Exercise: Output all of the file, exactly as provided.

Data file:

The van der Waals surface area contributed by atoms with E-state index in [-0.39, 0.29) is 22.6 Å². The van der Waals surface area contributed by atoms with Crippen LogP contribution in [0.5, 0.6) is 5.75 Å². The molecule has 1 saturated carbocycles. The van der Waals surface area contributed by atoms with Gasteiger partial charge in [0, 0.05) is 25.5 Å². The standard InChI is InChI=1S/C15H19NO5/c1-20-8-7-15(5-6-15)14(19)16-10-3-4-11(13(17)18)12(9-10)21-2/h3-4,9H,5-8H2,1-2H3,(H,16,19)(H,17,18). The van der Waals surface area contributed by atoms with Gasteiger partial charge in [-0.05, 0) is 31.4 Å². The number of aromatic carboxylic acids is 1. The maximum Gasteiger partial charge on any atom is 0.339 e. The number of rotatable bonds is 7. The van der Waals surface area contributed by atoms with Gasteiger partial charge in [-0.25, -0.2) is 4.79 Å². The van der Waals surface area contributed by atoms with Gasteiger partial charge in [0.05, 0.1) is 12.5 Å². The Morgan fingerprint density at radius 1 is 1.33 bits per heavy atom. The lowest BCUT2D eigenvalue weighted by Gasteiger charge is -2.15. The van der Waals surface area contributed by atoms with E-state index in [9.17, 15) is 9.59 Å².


The van der Waals surface area contributed by atoms with E-state index in [-0.39, 0.29) is 22.6 Å². The van der Waals surface area contributed by atoms with Crippen LogP contribution in [0.5, 0.6) is 5.75 Å². The molecule has 1 saturated carbocycles. The van der Waals surface area contributed by atoms with Gasteiger partial charge in [0, 0.05) is 25.5 Å². The standard InChI is InChI=1S/C15H19NO5/c1-20-8-7-15(5-6-15)14(19)16-10-3-4-11(13(17)18)12(9-10)21-2/h3-4,9H,5-8H2,1-2H3,(H,16,19)(H,17,18). The van der Waals surface area contributed by atoms with Gasteiger partial charge in [-0.05, 0) is 31.4 Å². The number of aromatic carboxylic acids is 1. The maximum Gasteiger partial charge on any atom is 0.339 e. The number of rotatable bonds is 7. The van der Waals surface area contributed by atoms with Gasteiger partial charge in [-0.25, -0.2) is 4.79 Å². The van der Waals surface area contributed by atoms with Gasteiger partial charge in [0.05, 0.1) is 12.5 Å². The Morgan fingerprint density at radius 1 is 1.33 bits per heavy atom. The lowest BCUT2D eigenvalue weighted by Gasteiger charge is -2.15. The van der Waals surface area contributed by atoms with E-state index in [9.17, 15) is 9.59 Å².